Interestingly, at last night's CNN Town Hall Gun Debate, Broward County Sheriff Scott Israel argued there are three things we need to do in America to prevent future tragedies; 1) we have to use CPTED (Crime prevention through environmental design) to make schools harder to penetrate 2) we need to empower law enforcement to help people with mental illness get the care they need and restrict them from owning guns 3) lastly and perhaps most importantly we do need gun control reform.

Of note, none of those three actions include President Trump's (and the NRA's) preferred option which is arming teachers.

15 outstanding projects among the German Design Award winners



Among the many winners of this year's German Design Awards, there were around 160 winners in the Excellent Communications Design category for Architecture. We have selected 15 projects from this list worth checking out: 

Solar Egg (pictured above)

With its striking polygonal form, has an otherworldly look about it – an effect that is accentuated by its gold mirrored surfaces. No less iconic is the boiler with its irregular metal mesh. An exceptional sauna design, one that attracts considerable attention.

Elon Musk starts digging for the Hyperloop in D.C.; Richard Branson plans to bring it to India first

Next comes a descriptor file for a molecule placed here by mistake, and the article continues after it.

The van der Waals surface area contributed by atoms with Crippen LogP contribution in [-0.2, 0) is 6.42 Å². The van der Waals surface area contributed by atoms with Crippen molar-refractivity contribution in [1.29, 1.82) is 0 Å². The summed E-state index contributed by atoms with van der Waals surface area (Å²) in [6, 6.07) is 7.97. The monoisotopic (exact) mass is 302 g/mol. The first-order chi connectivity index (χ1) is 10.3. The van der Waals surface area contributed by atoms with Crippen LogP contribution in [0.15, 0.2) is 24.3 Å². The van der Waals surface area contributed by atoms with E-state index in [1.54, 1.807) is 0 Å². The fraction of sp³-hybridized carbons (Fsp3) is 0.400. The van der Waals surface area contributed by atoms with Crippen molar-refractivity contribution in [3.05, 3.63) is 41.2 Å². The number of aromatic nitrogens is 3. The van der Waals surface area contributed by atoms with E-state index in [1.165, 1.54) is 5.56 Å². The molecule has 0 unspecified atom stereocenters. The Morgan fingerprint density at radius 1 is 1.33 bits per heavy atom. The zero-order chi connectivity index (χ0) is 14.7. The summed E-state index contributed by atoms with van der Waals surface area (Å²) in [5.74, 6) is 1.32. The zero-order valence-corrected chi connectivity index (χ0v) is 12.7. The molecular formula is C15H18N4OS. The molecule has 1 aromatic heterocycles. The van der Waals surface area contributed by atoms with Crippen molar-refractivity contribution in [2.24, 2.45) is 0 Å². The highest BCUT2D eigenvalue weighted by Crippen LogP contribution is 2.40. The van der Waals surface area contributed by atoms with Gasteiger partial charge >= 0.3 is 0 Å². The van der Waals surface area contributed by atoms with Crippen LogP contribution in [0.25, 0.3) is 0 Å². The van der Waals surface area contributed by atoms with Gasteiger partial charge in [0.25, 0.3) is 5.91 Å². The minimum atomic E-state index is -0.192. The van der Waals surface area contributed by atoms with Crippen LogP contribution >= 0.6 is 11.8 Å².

Elon Musk’s tunnel-boring project has received more vague government approval for its equally vague plans to build an underground hyperloop between New York and Washington, DC. Last week, Washington, DC’s Department of Transportation issued a preliminary permit to Musk’s Boring Company to start digging at an abandoned lot in the northeast section of the city, according to The Washington Post.

The extend of the building permit for Musk's The Boring Company is still vague though and currently limited to an empty parking lot at 53 New York Avenue NE next to a Mc Donald's. As the Washington Post reports: "The District’s Department of Transportation is figuring out what other permits the Boring Company would need to cut under city roads and other public spaces."

Hold on to your pants.

Meanwhile in India, Virgin Group founder Richard Branson, and now also Chairman of Virgin Hyperloop One, is spearheading efforts to connect Mumbai with Pune via magnetically levitated pod travel within the next five to seven years, cut down travel time from several hours to 25 minutes, and make the nation with its population of 1.3 billion people home of the first operating Hyperloop line.

Infrastructure is not neutral; case studies of communities decimated by highways



Making the case that infrastructure itself can be exclusionary is hardly straightforward. Many of the worst decisions in US planning were made decades ago to intentionally disenfranchise, marginalise and separate communities; policies such as redlining and “blight clearing” are well-documented embarrassments. But many decisions that segregated communities were unintentional. The stop sign and one-way street might seem benign, but they shape our lives in ways we sometimes don’t even realise.

Through focusing in on 5 case studies where communities have been obliterated by infrastructure decisions, the direct impact of highways and walls take on greater levels of meaning and urgency. The power of city planning also comes into greater consideration presently as the US takes on a massive infrastructure revitalization project.